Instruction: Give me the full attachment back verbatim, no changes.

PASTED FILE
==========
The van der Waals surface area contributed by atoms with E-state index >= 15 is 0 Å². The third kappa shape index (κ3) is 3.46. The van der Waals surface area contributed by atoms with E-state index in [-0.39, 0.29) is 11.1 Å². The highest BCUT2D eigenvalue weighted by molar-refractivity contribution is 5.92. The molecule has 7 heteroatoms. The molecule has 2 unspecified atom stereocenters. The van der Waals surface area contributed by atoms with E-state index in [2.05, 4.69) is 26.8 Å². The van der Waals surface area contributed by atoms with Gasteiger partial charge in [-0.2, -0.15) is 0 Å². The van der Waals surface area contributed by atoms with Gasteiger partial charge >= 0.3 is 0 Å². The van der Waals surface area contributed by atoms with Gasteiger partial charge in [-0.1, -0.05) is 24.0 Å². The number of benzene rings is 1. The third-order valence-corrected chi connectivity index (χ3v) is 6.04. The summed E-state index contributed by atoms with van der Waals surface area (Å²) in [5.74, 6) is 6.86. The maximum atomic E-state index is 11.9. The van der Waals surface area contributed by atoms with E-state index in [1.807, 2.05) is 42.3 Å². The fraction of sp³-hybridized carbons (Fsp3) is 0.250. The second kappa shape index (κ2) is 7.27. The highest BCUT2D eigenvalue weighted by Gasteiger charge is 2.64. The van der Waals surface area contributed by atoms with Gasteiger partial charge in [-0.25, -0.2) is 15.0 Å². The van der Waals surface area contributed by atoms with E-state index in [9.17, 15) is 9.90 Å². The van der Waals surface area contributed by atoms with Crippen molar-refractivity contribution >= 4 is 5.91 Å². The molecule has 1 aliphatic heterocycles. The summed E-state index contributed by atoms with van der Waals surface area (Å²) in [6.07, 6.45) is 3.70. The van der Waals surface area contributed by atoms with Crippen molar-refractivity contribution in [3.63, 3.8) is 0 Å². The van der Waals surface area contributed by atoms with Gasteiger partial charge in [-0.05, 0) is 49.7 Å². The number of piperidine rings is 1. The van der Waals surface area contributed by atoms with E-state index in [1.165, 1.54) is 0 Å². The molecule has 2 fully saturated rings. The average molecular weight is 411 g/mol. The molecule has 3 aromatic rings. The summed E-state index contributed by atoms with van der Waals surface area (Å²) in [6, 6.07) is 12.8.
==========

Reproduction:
The van der Waals surface area contributed by atoms with E-state index >= 15 is 0 Å². The third kappa shape index (κ3) is 3.46. The van der Waals surface area contributed by atoms with E-state index in [-0.39, 0.29) is 11.1 Å². The highest BCUT2D eigenvalue weighted by molar-refractivity contribution is 5.92. The molecule has 7 heteroatoms. The molecule has 2 unspecified atom stereocenters. The van der Waals surface area contributed by atoms with E-state index in [2.05, 4.69) is 26.8 Å². The van der Waals surface area contributed by atoms with Gasteiger partial charge in [-0.2, -0.15) is 0 Å². The van der Waals surface area contributed by atoms with Gasteiger partial charge >= 0.3 is 0 Å². The van der Waals surface area contributed by atoms with Gasteiger partial charge in [-0.1, -0.05) is 24.0 Å². The number of benzene rings is 1. The third-order valence-corrected chi connectivity index (χ3v) is 6.04. The summed E-state index contributed by atoms with van der Waals surface area (Å²) in [5.74, 6) is 6.86. The maximum atomic E-state index is 11.9. The van der Waals surface area contributed by atoms with E-state index in [1.807, 2.05) is 42.3 Å². The fraction of sp³-hybridized carbons (Fsp3) is 0.250. The second kappa shape index (κ2) is 7.27. The highest BCUT2D eigenvalue weighted by Gasteiger charge is 2.64. The van der Waals surface area contributed by atoms with Gasteiger partial charge in [-0.25, -0.2) is 15.0 Å². The van der Waals surface area contributed by atoms with E-state index in [9.17, 15) is 9.90 Å². The van der Waals surface area contributed by atoms with Crippen molar-refractivity contribution >= 4 is 5.91 Å². The molecule has 1 aliphatic heterocycles. The summed E-state index contributed by atoms with van der Waals surface area (Å²) in [6.07, 6.45) is 3.70. The van der Waals surface area contributed by atoms with Crippen molar-refractivity contribution in [3.63, 3.8) is 0 Å². The van der Waals surface area contributed by atoms with Gasteiger partial charge in [-0.05, 0) is 49.7 Å². The number of piperidine rings is 1. The van der Waals surface area contributed by atoms with E-state index in [1.165, 1.54) is 0 Å². The molecule has 2 fully saturated rings. The average molecular weight is 411 g/mol. The molecule has 3 aromatic rings. The summed E-state index contributed by atoms with van der Waals surface area (Å²) in [6, 6.07) is 12.8.